Hi Paul, all,
On Tue, Jun 29, 2021 at 1:40 AM Paul Wouters <paul(a)nohats.ca> wrote:
On Mon, 28 Jun 2021, Ben Cotton wrote:
> == Detailed Description ==
> OpenDNSSec changed the default behavior to not include SHA1 DS by
> default, and added the -sha1 knob as an immediately-deprecated
> compatibility knob in version 2.1.0 (2017-2): "OPENDNSSEC-552: By
> default ‘ods-enforcer key export –ds’ included the SHA1 version of the
> DS. SHA1 use is discouraged in favour of SHA256. To get the SHA1 DS
> use the –sha1 flag. This flag is immediately deprecated and will be
> removed from future versions of OpenDNSSEC." (see ChangeLog:
> The proposal is to disable the -sha1 knob in Fedora. I will also open
> an issue upstream to remove all the sha1-related code.
This change makes me a bit nervous, and I'm the author of RFC 8624 that
recommennds not using SHA-1 for DS/CDS records anymore.
> Supporting statement
> [from ICANN] (2020-1-24): "Now is the time for administrators of zones
> at all levels of the DNS to stop using SHA-1 and change to algorithms
> using stronger hashes."
While this is true, the order of where things need to change are:
1 Discourage, but not block, the use of SHA-1. Eg remove it from the default set.
2 Ensure the migration of SHA-1 based records to SHA-256 is taking place
3 remove support for SHA-1
This plan assumes we are in phase3. I would say we are in phase2.
Remember, any domain that depends on SHA-1 is going to be more secure
than being marked as insecure because SHA-1 is rejected. This is somewhat
different from like SHA-1 support for authentication where the rejection
of a weaker algorithm forces the use of a stronger algorithm.
The DNSSEC fallback when an algorithm is not supported is to go insecure,
not insist on a more secure SHA-2 that is not there. With DNSSEC,
there is not client-server exchange like with TLS or IPsec. There is
a producer on one end, and a consumer on the other end. The two do not
negotiate crypto parameters.
> == Benefit to Fedora ==
> * This change makes sure OpenDNSSec in Fedora follows ICANN's
> guidelines and does not propose SHA1 DS. This is is needed given the
latest attacks against SHA-1]. More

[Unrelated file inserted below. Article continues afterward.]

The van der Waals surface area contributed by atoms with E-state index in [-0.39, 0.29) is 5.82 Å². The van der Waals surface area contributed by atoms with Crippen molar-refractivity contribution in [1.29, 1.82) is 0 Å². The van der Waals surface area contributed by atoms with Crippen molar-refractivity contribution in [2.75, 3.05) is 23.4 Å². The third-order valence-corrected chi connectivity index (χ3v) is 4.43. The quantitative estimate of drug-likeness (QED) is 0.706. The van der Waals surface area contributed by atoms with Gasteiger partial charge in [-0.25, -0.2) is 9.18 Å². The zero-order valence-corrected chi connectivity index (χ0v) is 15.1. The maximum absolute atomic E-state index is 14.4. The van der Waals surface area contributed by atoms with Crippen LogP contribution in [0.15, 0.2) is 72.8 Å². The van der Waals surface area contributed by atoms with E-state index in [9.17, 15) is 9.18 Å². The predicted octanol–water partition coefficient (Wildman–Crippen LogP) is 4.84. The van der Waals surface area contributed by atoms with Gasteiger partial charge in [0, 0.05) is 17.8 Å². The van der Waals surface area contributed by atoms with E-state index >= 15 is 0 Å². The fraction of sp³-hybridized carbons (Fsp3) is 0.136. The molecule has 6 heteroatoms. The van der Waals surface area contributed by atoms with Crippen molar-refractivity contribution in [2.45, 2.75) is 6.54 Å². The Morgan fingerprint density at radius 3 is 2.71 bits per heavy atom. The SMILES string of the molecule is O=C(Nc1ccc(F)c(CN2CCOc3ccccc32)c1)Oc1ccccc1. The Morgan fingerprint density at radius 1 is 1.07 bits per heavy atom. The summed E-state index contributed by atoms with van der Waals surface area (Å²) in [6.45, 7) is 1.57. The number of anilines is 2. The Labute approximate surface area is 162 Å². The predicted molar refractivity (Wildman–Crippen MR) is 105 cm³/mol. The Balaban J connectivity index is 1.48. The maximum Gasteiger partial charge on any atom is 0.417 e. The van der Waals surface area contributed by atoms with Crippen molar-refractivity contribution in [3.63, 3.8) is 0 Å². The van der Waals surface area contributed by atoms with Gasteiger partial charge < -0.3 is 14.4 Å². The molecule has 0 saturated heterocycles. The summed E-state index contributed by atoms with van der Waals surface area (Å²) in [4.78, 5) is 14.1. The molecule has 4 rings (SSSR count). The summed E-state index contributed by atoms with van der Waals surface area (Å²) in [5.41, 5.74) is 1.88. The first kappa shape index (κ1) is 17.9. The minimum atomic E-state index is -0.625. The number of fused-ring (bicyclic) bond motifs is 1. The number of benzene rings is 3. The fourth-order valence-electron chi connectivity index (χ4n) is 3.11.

> in-depth articles are available
I know that a few people believe that shambles can in theory be abused
with DNSSEC, but a lot of people also believe the constrains of DNS
RRsets make this impossible. But even _if_ it is possible, it would
only affect multiple domains that share the same private key that made
the SHA-1 signature. And then we are talking about RRSIG records and
not, as in this proposal, the DS/CDS RDATA content.
> Patch the enforcer so that bsha1 is not honored anymore:
I don't think fedora should move faster than upstream opendnssec. I
believe the people at the IETF and the software developers of the DNS
software are more aware of where we are in the migration path than
individual Fedora developers.
Thanks a lot for your input. I am withdrawing the change proposal now
as it makes no sense indeed to have Fedora move faster than upstream
> > == Upgrade/compatibility impact ==
> > Zones with SHA-1 signatures can be migrated to SHA-256 by re-signing the zone.
> The RRSIG signature is not related to the DS signature. Zone resigning
> is something completely different from the DS/CDS records. Those records
> are signed by the parent zone, and use whatever algorithm the parent
> zone uses, which the child zone cannot dictate.
> > This change might break (very old) clients that only recognize SHA-1
> > but these should already be broken (on the Internet at least) because
> > the root zone is signed with SHA-256 only.
> The root zone has no DS record, so this statement does not make sense.
> The RRSIG signature algorithm is unrelated to the DS/CDS record RRdata
> that contains a hash of the child's public key, where the hash is created
> with SHA-1 or SHA-2.
> > == User Experience ==
> > OpenDNSSec in Fedora can currently be used to sign zones with SHA1.
> > With this change, this will no longer be possible. The migration from
> > SHA1 is underway anyway.
> So there are two things that really need to be clarified for this
> proposal. Is it talking about DS/CDS signature algorithm as per IANA
> registry http://www.iana.org/assignments/ds-rr-types
, or are we talking
> about DNSKEY signature algorithm, that is responsble for signing all
> the zone data, that uses a hash algorithm or SHA-1 or better. Based on
> the description, I am a bit worried that it is not entirely clear what
> the proposed change actually is.
> Please feel free to reach out to me directly to talk about this feature
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